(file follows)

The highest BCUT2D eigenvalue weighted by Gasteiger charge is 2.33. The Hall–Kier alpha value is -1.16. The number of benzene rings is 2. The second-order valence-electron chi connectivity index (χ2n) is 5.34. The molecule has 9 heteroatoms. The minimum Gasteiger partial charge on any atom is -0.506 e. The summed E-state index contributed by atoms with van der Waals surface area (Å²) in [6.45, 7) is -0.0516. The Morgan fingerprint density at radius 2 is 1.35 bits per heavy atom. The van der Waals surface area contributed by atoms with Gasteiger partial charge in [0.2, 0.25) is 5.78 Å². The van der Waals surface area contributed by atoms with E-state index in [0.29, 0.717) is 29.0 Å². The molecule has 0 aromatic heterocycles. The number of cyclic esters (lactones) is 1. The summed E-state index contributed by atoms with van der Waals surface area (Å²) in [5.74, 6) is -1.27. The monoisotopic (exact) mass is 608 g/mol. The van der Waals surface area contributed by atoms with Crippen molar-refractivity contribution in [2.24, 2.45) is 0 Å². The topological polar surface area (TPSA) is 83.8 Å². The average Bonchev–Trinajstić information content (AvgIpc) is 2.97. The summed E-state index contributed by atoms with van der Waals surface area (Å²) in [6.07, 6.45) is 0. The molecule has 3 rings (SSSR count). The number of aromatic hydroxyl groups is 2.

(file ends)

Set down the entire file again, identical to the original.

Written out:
The highest BCUT2D eigenvalue weighted by Gasteiger charge is 2.33. The Hall–Kier alpha value is -1.16. The number of benzene rings is 2. The second-order valence-electron chi connectivity index (χ2n) is 5.34. The molecule has 9 heteroatoms. The minimum Gasteiger partial charge on any atom is -0.506 e. The summed E-state index contributed by atoms with van der Waals surface area (Å²) in [6.45, 7) is -0.0516. The Morgan fingerprint density at radius 2 is 1.35 bits per heavy atom. The van der Waals surface area contributed by atoms with Gasteiger partial charge in [0.2, 0.25) is 5.78 Å². The van der Waals surface area contributed by atoms with E-state index in [0.29, 0.717) is 29.0 Å². The molecule has 0 aromatic heterocycles. The number of cyclic esters (lactones) is 1. The summed E-state index contributed by atoms with van der Waals surface area (Å²) in [5.74, 6) is -1.27. The monoisotopic (exact) mass is 608 g/mol. The van der Waals surface area contributed by atoms with Crippen molar-refractivity contribution in [2.24, 2.45) is 0 Å². The topological polar surface area (TPSA) is 83.8 Å². The average Bonchev–Trinajstić information content (AvgIpc) is 2.97. The summed E-state index contributed by atoms with van der Waals surface area (Å²) in [6.07, 6.45) is 0. The molecule has 3 rings (SSSR count). The number of aromatic hydroxyl groups is 2.